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Corfu

Corfu or Kerkyra is a Greek island in the Ionian Sea. It is the second largest of the Ionian Islands, including its small satellite islands, forms the margin of the northwestern frontier of Greece; the island is part of the Corfu regional unit, is administered by three municipalities with the islands of Othonoi and Mathraki. The principal city of the island is named Corfu. Corfu is home to the Ionian University; the island is bound up with the history of Greece from the beginnings of Greek mythology. Its history is full of conquests. Ancient Korkyra took part in the Battle of Sybota, a catalyst for the Peloponnesian War, according to Thucydides, the largest naval battle between Greek city states until that time. Thucydides reports that Korkyra was one of the three great naval powers of fifth century BC Greece, along with Athens and Corinth. Ruins of ancient Greek temples and other archaeological sites of the ancient city of Korkyra are found in Palaiopolis. Medieval castles punctuating strategic locations across the island are a legacy of struggles in the Middle Ages against invasions by pirates and the Ottomans.

Two of these castles enclose its capital, the only city in Greece to be surrounded in such a way. As a result, Corfu's capital has been declared a Kastropolis by the Greek government. From medieval times and into the 17th century, the island, having repulsed the Ottomans during several sieges, was recognised as a bulwark of the European States against the Ottoman Empire and became one of the most fortified places in Europe; the fortifications of the island were used by the Venetians to defend against Ottoman intrusion into the Adriatic. Corfu fell under British rule following the Napoleonic Wars, was ceded to Greece by the British Empire along with the remaining islands of the United States of the Ionian Islands. Unification with modern Greece was concluded in 1864 under the Treaty of London. Corfu is the origin of the Ionian Academy, the first university of the modern Greek state, the Nobile Teatro di San Giacomo di Corfù, the first Greek theatre and opera house of modern Greece; the first governor of independent Greece after the revolution of 1821, founder of the modern Greek state, distinguished European diplomat Ioannis Kapodistrias was born in Corfu.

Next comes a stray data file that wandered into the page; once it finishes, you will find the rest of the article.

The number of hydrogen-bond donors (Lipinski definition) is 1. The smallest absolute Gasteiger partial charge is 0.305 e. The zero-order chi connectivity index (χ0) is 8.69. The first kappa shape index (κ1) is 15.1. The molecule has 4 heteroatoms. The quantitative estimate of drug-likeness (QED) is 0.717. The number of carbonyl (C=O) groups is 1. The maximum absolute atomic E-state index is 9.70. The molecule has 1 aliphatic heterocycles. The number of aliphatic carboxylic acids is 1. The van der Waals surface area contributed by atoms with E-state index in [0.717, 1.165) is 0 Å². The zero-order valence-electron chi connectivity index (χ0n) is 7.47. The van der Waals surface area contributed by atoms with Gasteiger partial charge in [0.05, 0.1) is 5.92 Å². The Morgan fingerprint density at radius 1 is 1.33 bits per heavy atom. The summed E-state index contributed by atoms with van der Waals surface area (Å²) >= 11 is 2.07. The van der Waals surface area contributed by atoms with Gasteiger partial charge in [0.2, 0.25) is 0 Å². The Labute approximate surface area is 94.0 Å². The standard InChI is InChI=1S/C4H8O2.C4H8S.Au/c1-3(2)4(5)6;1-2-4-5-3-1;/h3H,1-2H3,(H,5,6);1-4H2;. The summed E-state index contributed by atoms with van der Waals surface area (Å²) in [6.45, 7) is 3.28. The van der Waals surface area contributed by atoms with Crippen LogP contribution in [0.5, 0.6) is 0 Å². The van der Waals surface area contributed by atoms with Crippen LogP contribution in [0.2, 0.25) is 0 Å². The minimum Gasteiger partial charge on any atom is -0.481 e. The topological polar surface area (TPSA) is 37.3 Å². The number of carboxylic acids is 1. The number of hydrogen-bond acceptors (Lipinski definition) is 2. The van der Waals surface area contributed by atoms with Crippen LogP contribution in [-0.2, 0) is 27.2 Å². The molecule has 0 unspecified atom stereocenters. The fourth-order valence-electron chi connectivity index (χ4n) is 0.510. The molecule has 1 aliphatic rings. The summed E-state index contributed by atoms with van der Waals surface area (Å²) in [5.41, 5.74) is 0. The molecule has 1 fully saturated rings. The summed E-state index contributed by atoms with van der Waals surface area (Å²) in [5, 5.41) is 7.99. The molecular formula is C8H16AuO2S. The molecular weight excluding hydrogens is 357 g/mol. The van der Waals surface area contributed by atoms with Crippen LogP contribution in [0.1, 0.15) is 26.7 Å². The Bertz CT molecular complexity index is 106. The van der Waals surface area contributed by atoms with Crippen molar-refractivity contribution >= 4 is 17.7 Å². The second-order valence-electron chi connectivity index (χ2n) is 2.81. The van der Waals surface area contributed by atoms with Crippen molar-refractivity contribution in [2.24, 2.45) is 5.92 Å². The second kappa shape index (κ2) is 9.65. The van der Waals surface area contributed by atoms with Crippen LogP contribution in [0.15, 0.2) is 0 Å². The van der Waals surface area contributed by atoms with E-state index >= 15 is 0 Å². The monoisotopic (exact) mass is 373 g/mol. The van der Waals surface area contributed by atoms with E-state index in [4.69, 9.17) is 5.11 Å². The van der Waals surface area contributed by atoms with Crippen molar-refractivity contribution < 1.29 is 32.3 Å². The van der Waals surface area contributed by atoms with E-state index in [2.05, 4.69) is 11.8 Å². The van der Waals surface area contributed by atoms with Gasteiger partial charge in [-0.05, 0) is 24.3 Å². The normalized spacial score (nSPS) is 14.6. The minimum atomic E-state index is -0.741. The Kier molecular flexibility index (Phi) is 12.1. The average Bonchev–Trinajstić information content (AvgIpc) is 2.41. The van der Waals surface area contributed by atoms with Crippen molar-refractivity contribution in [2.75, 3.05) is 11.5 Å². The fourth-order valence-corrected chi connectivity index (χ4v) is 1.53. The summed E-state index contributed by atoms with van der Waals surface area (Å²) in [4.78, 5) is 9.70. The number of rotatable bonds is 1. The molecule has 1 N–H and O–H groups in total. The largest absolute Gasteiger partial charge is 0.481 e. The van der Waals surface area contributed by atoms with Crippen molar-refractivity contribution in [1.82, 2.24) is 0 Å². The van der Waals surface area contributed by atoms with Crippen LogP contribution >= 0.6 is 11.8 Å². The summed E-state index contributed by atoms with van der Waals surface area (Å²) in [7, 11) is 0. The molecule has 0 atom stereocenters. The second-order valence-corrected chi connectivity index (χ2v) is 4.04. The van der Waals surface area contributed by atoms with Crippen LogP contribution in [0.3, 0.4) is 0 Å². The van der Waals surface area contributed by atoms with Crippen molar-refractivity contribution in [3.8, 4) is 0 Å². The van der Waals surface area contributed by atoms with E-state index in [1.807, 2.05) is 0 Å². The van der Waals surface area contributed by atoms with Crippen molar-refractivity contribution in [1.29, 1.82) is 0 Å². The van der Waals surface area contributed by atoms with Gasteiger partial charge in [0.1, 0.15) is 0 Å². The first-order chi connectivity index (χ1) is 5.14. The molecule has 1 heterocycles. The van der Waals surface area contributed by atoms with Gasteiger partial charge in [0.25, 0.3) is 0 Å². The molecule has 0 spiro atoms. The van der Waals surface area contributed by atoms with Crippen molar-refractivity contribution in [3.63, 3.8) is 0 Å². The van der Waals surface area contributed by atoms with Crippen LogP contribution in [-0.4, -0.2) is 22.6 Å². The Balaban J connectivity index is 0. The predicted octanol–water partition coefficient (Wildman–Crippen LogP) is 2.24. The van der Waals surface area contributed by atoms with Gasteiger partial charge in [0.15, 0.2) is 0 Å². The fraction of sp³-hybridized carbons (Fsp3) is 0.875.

In 2007, the city's old town was added to the UNESCO World Heritage List, following a recommendation by ICOMOS. The 1994 European Union summit was held in Corfu; the island is a popular tourist destination. The Greek name, Kerkyra or Korkyra, is related to two powerful water deities: Poseidon, god of the sea, Asopos, an important Greek mainland river. According to myth, Poseidon fell in love with the beautiful nymph Korkyra, daughter of Asopos and river nymph Metope, abducted her. Poseidon brought Korkyra to the hitherto unnamed island and, in marital bliss, offered her name to the place: Korkyra, which evolved to Kerkyra, they had a child they called Phaiax, after whom the inhabitants of the island were named Phaiakes, in Latin Phaeaciani. Corfu's nickname is the island of the Phaeacians; the name Corfù, an Italian version of the Byzantine Κορυφώ, meaning "city of the peaks", derives from the Byzantine Greek Κορυφαί, denoting the two peaks of Palaio Frourio. The northeastern edge of Corfu lies off the coast of Sarandë, separated by straits varying in width from 3 to 23 km.

The southeast side of the island lies off the coast of Greece. Its shape resembles a sickle, to which it was compared by the ancients: the concave side, with the city and harbour of Corfu in the centre, lies toward the Albanian coast. With the island's area estimated at 592.9 square kilometres, it runs 64 km long, with greatest breadth at around 32 km. Two high and well-defined ranges divide the island into three districts, of which the northern is mountainous, the central undulating, the southern low-lying; the more important of the two ranges, that of Pantokrator stretches east and west from Cape Falacro to Cape Psaromita, attains its greatest elevation in the summit of the same name. The second range culminates in the mountain of Santi Jeca, or Santa Decca, as it is called by misinterpretation of the Greek designation Άγιοι Δέκα, or the Ten Saints; the whole island, composed as it is of various limestone formations, presents great diversity of surface. Beaches are found in Agios Gordis, the Korission Lagoon, Agios Georgios, Kassiopi, Sidari and many others.

Corfu is located near the Kefalonia geological fault formation. Corfu's coastline spans 217 kilometres including capes; the full extent of capes and promontories take in Agia Aikaterini, Drastis to the north and Asprokavos to the southeast, Megachoro to the south. Two islands are to be found at a middle point of Gouvia and Corfu Bay, which extends across much of the eastern shore of the island; the Diapontia Islands are located in the northwest of Corfu, about 40 km from the Italian coast. The main islands are Othonoi and Mathraki. Lazaretto Island known as Aghios Dimitrios, is located two nautical miles northeast of Corfu.

Visayan leopard cat